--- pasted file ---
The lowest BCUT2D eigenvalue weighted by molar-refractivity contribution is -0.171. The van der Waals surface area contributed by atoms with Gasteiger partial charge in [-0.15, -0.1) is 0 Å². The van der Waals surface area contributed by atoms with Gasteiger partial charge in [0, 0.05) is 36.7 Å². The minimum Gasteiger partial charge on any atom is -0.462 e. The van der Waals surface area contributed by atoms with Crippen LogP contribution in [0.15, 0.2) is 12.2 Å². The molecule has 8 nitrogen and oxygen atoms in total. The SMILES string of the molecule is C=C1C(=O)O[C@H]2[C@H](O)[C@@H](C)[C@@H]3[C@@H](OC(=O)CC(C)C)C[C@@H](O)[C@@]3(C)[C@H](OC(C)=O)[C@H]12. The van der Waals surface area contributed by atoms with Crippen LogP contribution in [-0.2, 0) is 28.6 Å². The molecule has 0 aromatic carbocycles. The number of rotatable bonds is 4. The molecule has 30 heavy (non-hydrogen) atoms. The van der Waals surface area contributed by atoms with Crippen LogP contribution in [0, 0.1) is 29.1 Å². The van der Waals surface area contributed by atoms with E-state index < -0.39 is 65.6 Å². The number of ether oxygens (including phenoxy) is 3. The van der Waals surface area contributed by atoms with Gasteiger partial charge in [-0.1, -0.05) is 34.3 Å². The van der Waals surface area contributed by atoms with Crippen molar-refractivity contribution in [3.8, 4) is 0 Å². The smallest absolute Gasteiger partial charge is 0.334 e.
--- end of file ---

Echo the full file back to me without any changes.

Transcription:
The lowest BCUT2D eigenvalue weighted by molar-refractivity contribution is -0.171. The van der Waals surface area contributed by atoms with Gasteiger partial charge in [-0.15, -0.1) is 0 Å². The van der Waals surface area contributed by atoms with Gasteiger partial charge in [0, 0.05) is 36.7 Å². The minimum Gasteiger partial charge on any atom is -0.462 e. The van der Waals surface area contributed by atoms with Crippen LogP contribution in [0.15, 0.2) is 12.2 Å². The molecule has 8 nitrogen and oxygen atoms in total. The SMILES string of the molecule is C=C1C(=O)O[C@H]2[C@H](O)[C@@H](C)[C@@H]3[C@@H](OC(=O)CC(C)C)C[C@@H](O)[C@@]3(C)[C@H](OC(C)=O)[C@H]12. The van der Waals surface area contributed by atoms with Crippen LogP contribution in [-0.2, 0) is 28.6 Å². The molecule has 0 aromatic carbocycles. The number of rotatable bonds is 4. The molecule has 30 heavy (non-hydrogen) atoms. The van der Waals surface area contributed by atoms with Crippen LogP contribution in [0, 0.1) is 29.1 Å². The van der Waals surface area contributed by atoms with E-state index < -0.39 is 65.6 Å². The number of ether oxygens (including phenoxy) is 3. The van der Waals surface area contributed by atoms with Gasteiger partial charge in [-0.1, -0.05) is 34.3 Å². The van der Waals surface area contributed by atoms with Crippen molar-refractivity contribution in [3.8, 4) is 0 Å². The smallest absolute Gasteiger partial charge is 0.334 e.